Submariners are essentially living in an environment that should immediately kill them. In the early days of submarines, it would often find a way to do just that. One particularly horrible way involved a strange phenomenon that happened when sea water hit submarine batteries.
“Electrolytes” are most well-known as a marketing device. They’re what are meant to be in your sports drink, making you run faster, lift more weight, and sweat artistically. In science, they’re not just a buzzword. An electrolyte is a substance that has two qualities: It can carry an electric current through a substance, and that current can be used to split apart the components of the substance.
It’s not as esoteric or complicated as it sounds. You have probably done an experiment that illustrates electrolysis in high school. A professor would, via alligator clips, attach a battery to two pieces of carbon (often pencils), and dunk the pencils in water. Nothing would happen. The professor then would sprinkle salt in the water. After a while, little bubbles would appear around the pencils. The water molecules split, the oxygen going to the positively-charged pencil and the hydrogen going to the negatively charged pencil. In the process, the water particles would turn from liquid to gas.
That was electrolysis. It can be done with pure water, but since water isn’t a good conductor, that kind of electrolysis would take a lot of power. The salt is the electrolyte, allowing the current to flow and the electrolysis to proceed.
Some high school experiments go farther, asking students to try this with various possible electrolytes like baking soda and lemon juice. Which will work? Spoilers: It’s the lemon juice, because acids are good electrolytes. They help split up water, and they can split other components in a solution as well. But this became a huge problem for people on early submarines.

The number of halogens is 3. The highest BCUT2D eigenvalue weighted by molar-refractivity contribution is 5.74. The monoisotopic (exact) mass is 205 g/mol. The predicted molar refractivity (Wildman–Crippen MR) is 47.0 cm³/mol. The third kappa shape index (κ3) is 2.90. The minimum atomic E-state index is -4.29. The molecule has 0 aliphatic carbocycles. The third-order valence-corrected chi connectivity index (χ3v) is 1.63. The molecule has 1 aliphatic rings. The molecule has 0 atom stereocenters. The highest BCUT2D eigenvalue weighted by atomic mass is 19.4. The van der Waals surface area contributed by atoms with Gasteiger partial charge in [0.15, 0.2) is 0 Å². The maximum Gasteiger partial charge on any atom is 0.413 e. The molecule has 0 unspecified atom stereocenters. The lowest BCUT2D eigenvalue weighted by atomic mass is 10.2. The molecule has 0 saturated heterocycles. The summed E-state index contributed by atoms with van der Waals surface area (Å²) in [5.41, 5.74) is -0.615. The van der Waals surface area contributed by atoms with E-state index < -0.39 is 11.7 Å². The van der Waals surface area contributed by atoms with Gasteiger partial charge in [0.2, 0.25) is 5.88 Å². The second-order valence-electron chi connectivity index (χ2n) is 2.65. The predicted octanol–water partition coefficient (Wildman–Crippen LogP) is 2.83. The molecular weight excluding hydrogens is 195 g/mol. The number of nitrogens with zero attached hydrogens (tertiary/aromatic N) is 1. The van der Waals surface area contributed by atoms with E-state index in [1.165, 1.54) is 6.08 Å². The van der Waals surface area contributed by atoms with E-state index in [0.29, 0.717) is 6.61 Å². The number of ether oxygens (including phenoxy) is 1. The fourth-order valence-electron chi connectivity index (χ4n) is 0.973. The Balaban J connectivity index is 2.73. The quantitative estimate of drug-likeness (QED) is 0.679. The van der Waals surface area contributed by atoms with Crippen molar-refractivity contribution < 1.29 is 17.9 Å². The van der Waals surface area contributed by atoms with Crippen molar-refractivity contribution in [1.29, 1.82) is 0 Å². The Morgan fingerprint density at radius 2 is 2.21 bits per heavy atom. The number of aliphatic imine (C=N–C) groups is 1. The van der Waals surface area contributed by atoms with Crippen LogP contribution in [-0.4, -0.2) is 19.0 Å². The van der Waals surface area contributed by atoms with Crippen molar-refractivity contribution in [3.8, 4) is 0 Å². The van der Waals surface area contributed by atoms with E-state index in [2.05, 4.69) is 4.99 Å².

Submarines obviously can’t use combustion as power for the systems aboard. They had electric systems powered by batteries. These batteries contained strong sulfuric acid, and they kept a current running at all times. If some sea water leaked into the submarines – a frequent occurrence when they were still being developed and fine-tuned – first of all, most of the lights went out on the ship... which was underwater. That would be terrifying enough, but things got far worse. The batteries, still running, had set up the electrolysis lab experiment, but they wouldn’t just be splitting water. They’d be splitting salt as well. Salt is sodium chloride, and is perfectly harmless. Split it up, and“chloride” becomes “chlorine,” and “chlorine” become gaseous.
Chlorine gas was used extensively in World War I as a chemical weapon, and its effects were so terrible (and its destruction so uncontrollable) that it hasn’t been used since. It rips apart tissue, especially delicate tissue like in the lungs. When a submarine’s batteries were contaminated with sea water it either precipitated a more general malfunction or was caused by a more general malfunction. Getting to the surface, venting, or even remaining level, was difficult. So submariners were often stuck for hours in a perfectly dark, sealed metal can, that was slowly filling up with poison gas. Many died from being gassed by their own vessels.
(If you’re wondering why the electrolysis in class didn’t kill anyone chlorine gas once salt was added to the water, the experiment generated relatively little gas. If someone used enough power, enough salt, and did the thing in an enclosed room, the experiment would kill people.)